DOMINO – INCLUDING AN UP CLOSE AND PERSONAL WITH ARTIST MICHAEL SHELFER
INCLUDING AN UP CLOSE AND PERSONAL WITH ARTIST MICHAEL SHELFER
If you had a chance to read my first couple of articles, you probably realized two things. 1. I love Domino. She is the PERFECT character to me. She cracks me up and I can’t imagine a superpower I’d rather have than LUCK! 2. I’m quite proud of my nerd status but, up until recently (other than my beloved Archie), most of my focus was on books and movies. I was just finding my way into the comic book world.
So, I started making a list of all of the comics I wanted to start with…and I was ready to go! And then…a chance Facebook post sent me down the best path ever…
I got sucked into the world of Domino and I got to start off with one of the artists himself.
Apparently, when a friend tags me in a comment on a post about another friend’s comic that’s coming out…maybe I should be paying attention? Maybe. I saw the tag…thought, “Oh, they must want me to talk to him.” “Sure, send him my email.” First email: “Let’s put something together. Do you think your publisher would mind?” Huh…his publisher is Marvel and I wasn’t even paying attention. #whoops SO, let’s move on from my moment of idiocy and get to the point.
HAVE YOU READ DOMINO?
If you haven’t, and especially if you’re all about Girl Power characters, DO IT!!!!!!!!! I was sucked in from the first issue. First of all, the graphics are top notch and the writing is hilarious. We all look to be entertained when we jump into a series and you can’t be disappointed with lines like:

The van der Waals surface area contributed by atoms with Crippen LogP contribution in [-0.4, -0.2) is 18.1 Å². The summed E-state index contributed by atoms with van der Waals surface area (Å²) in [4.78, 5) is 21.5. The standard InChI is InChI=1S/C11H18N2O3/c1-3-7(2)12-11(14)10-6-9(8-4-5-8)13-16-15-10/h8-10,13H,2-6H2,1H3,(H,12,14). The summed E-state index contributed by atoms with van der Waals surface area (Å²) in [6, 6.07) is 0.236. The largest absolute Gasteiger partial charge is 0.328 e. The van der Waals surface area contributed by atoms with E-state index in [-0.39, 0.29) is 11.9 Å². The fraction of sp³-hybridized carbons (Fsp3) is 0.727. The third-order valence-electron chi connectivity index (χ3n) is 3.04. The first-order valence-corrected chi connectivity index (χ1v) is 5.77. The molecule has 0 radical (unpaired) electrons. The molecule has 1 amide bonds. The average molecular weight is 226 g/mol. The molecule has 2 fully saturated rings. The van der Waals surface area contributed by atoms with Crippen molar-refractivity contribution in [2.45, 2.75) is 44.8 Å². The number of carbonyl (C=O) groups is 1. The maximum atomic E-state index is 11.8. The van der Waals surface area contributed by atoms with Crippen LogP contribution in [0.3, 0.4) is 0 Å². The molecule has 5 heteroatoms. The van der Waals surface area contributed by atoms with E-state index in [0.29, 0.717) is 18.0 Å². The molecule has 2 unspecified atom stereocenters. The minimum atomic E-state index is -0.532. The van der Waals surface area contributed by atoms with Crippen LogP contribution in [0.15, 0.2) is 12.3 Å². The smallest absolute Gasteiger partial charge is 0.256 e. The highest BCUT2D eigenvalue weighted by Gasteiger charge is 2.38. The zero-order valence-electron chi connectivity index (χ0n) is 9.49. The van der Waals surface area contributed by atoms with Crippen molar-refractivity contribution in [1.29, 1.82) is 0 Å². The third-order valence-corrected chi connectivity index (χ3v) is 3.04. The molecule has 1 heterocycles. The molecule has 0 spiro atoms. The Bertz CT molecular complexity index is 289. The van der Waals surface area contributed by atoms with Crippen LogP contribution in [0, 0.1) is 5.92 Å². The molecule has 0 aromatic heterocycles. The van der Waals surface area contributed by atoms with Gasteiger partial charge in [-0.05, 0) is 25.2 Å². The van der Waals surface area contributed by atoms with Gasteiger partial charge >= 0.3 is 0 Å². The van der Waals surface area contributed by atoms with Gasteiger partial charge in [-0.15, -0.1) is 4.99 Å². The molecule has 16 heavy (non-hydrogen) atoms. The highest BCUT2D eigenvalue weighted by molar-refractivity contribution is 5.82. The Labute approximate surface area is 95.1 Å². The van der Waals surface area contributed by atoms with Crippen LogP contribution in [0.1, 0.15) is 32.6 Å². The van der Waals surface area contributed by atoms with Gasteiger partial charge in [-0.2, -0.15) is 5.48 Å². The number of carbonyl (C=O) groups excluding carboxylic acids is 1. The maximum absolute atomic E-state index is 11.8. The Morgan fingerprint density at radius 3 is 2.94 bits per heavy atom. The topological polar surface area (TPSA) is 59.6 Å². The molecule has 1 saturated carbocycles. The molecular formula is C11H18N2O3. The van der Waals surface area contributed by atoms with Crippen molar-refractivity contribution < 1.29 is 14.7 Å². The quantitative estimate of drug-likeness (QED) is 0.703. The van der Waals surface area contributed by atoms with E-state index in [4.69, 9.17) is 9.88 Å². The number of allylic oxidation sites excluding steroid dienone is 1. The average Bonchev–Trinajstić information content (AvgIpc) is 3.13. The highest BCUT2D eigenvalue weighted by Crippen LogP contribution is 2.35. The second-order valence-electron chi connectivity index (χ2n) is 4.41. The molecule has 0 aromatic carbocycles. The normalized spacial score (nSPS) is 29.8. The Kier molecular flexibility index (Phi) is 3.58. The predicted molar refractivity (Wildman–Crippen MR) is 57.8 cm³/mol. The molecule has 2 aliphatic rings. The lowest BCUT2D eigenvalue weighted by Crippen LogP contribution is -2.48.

Shang Chi: “And how did you procure this garment?”
Domino: “Um. Cosplay website. They have a whole section on–never mind.”
Shang Chi: “Please go on.”
Domino: “Well, on super shmexy fighters. The “Trampy Iron Fist” was on sale, but I bought this one.”
And, I’m hooked. Laughing-out-loud-so-loud-I-scared-my-cat level of hooked. The whole series is amazingly well written and filled with incredible artwork. (If you want to add this to your collection I highly suggest it, and, You’re welcome.)
So, let’s go through our checklist of what we love about comics.
Entertaining with both action and hilarity? Check. Storylines that make us want more? Check check. Graphics that will keep you hooked? Check check check.
Now…what about a little something more?
What about that something more that is what draws us into any good story? Most of us who live in a world of books…comics…movies…we start down that path because we find something about the characters that we can identify with. Mutants, supers, villains…whatever your personal niche is…they all have a backstory that makes them who they are. We all know it’s our choices that shape us…but a very close second is the circumstances that gave us the choices we have to work with.
We all know what it feels like to have at least one moment of feeling different…feeling scared…feeling alone…and seeing a character that has a (magnified) experience of our own feelings…well, it’s what gives us that sense of connection to a character.
Example, my love for Domino.
Yes, luck would be the coolest superpower ever…but even the best luck comes with pain. How many times have we gone through life thinking, “I know I’m going to make it through this…but I also know it’s going to hurt.”? I know I have on many different occasions.
So, even Domino’s specific power…I get it.